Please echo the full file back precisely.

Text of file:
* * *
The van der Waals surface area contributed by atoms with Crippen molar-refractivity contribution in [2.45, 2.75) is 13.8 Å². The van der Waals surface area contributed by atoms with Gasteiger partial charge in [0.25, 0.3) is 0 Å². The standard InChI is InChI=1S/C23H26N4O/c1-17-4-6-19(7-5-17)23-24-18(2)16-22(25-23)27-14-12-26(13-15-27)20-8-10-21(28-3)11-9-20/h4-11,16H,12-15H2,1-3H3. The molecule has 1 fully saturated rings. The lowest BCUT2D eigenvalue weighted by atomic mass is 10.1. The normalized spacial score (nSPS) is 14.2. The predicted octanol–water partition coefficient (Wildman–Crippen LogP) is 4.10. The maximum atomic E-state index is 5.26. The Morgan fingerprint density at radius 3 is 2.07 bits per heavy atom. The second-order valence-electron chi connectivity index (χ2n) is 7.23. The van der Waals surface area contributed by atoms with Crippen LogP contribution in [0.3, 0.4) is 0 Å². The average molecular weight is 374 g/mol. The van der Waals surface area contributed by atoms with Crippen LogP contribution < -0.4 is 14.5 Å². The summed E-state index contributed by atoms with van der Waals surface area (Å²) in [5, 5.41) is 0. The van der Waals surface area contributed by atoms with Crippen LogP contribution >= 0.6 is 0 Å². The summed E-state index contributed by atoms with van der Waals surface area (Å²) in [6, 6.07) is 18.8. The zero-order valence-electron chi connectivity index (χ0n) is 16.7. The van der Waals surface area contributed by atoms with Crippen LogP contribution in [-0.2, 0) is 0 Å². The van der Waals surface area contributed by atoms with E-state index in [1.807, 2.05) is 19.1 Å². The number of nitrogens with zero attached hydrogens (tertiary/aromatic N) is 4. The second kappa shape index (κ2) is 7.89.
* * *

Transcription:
The van der Waals surface area contributed by atoms with Crippen molar-refractivity contribution in [2.45, 2.75) is 13.8 Å². The van der Waals surface area contributed by atoms with Gasteiger partial charge in [0.25, 0.3) is 0 Å². The standard InChI is InChI=1S/C23H26N4O/c1-17-4-6-19(7-5-17)23-24-18(2)16-22(25-23)27-14-12-26(13-15-27)20-8-10-21(28-3)11-9-20/h4-11,16H,12-15H2,1-3H3. The molecule has 1 fully saturated rings. The lowest BCUT2D eigenvalue weighted by atomic mass is 10.1. The normalized spacial score (nSPS) is 14.2. The predicted octanol–water partition coefficient (Wildman–Crippen LogP) is 4.10. The maximum atomic E-state index is 5.26. The Morgan fingerprint density at radius 3 is 2.07 bits per heavy atom. The second-order valence-electron chi connectivity index (χ2n) is 7.23. The van der Waals surface area contributed by atoms with Crippen LogP contribution in [0.3, 0.4) is 0 Å². The average molecular weight is 374 g/mol. The van der Waals surface area contributed by atoms with Crippen LogP contribution < -0.4 is 14.5 Å². The summed E-state index contributed by atoms with van der Waals surface area (Å²) in [5, 5.41) is 0. The van der Waals surface area contributed by atoms with Crippen LogP contribution >= 0.6 is 0 Å². The summed E-state index contributed by atoms with van der Waals surface area (Å²) in [6, 6.07) is 18.8. The zero-order valence-electron chi connectivity index (χ0n) is 16.7. The van der Waals surface area contributed by atoms with Crippen LogP contribution in [-0.2, 0) is 0 Å². The van der Waals surface area contributed by atoms with E-state index in [1.807, 2.05) is 19.1 Å². The number of nitrogens with zero attached hydrogens (tertiary/aromatic N) is 4. The second kappa shape index (κ2) is 7.89.